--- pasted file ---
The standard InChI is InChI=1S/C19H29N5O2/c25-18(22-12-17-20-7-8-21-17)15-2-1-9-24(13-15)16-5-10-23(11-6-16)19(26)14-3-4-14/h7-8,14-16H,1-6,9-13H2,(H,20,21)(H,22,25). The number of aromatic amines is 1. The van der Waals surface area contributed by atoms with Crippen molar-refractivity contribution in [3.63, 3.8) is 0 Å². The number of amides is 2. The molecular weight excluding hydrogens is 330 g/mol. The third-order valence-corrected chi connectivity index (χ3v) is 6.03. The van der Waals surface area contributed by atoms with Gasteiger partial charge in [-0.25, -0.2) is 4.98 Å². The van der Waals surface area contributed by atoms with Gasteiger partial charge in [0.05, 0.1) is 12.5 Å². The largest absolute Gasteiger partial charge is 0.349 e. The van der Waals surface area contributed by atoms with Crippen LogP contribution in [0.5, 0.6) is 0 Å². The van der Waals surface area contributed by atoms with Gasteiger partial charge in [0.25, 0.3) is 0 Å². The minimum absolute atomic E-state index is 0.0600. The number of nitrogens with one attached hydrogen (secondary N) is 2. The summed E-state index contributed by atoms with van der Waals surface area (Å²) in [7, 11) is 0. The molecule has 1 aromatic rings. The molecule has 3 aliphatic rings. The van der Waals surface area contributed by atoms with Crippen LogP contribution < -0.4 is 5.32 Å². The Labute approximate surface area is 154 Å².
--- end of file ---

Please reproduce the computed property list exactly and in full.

The standard InChI is InChI=1S/C19H29N5O2/c25-18(22-12-17-20-7-8-21-17)15-2-1-9-24(13-15)16-5-10-23(11-6-16)19(26)14-3-4-14/h7-8,14-16H,1-6,9-13H2,(H,20,21)(H,22,25). The number of aromatic amines is 1. The van der Waals surface area contributed by atoms with Crippen molar-refractivity contribution in [3.63, 3.8) is 0 Å². The number of amides is 2. The molecular weight excluding hydrogens is 330 g/mol. The third-order valence-corrected chi connectivity index (χ3v) is 6.03. The van der Waals surface area contributed by atoms with Gasteiger partial charge in [-0.25, -0.2) is 4.98 Å². The van der Waals surface area contributed by atoms with Gasteiger partial charge in [0.05, 0.1) is 12.5 Å². The largest absolute Gasteiger partial charge is 0.349 e. The van der Waals surface area contributed by atoms with Crippen LogP contribution in [0.5, 0.6) is 0 Å². The van der Waals surface area contributed by atoms with Gasteiger partial charge in [0.25, 0.3) is 0 Å². The minimum absolute atomic E-state index is 0.0600. The number of nitrogens with one attached hydrogen (secondary N) is 2. The summed E-state index contributed by atoms with van der Waals surface area (Å²) in [7, 11) is 0. The molecule has 1 aromatic rings. The molecule has 3 aliphatic rings. The van der Waals surface area contributed by atoms with Crippen LogP contribution < -0.4 is 5.32 Å². The Labute approximate surface area is 154 Å².